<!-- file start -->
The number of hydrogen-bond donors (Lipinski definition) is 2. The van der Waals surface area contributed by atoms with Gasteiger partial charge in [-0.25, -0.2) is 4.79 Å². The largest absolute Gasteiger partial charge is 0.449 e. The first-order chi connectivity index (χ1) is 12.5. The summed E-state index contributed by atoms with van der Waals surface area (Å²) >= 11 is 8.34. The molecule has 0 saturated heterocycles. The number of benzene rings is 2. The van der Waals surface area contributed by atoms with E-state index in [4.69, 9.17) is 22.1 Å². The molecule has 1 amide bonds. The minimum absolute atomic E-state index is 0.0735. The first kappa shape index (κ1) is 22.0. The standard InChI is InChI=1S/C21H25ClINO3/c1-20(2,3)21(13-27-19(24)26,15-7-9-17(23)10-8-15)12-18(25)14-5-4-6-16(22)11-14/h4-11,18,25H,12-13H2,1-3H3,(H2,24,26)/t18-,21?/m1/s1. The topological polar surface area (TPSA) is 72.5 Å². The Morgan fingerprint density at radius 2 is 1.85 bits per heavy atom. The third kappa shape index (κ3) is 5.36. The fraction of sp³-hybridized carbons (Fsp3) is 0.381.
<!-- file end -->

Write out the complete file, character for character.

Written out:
The number of hydrogen-bond donors (Lipinski definition) is 2. The van der Waals surface area contributed by atoms with Gasteiger partial charge in [-0.25, -0.2) is 4.79 Å². The largest absolute Gasteiger partial charge is 0.449 e. The first-order chi connectivity index (χ1) is 12.5. The summed E-state index contributed by atoms with van der Waals surface area (Å²) >= 11 is 8.34. The molecule has 0 saturated heterocycles. The number of benzene rings is 2. The van der Waals surface area contributed by atoms with E-state index in [4.69, 9.17) is 22.1 Å². The molecule has 1 amide bonds. The minimum absolute atomic E-state index is 0.0735. The first kappa shape index (κ1) is 22.0. The standard InChI is InChI=1S/C21H25ClINO3/c1-20(2,3)21(13-27-19(24)26,15-7-9-17(23)10-8-15)12-18(25)14-5-4-6-16(22)11-14/h4-11,18,25H,12-13H2,1-3H3,(H2,24,26)/t18-,21?/m1/s1. The topological polar surface area (TPSA) is 72.5 Å². The Morgan fingerprint density at radius 2 is 1.85 bits per heavy atom. The third kappa shape index (κ3) is 5.36. The fraction of sp³-hybridized carbons (Fsp3) is 0.381.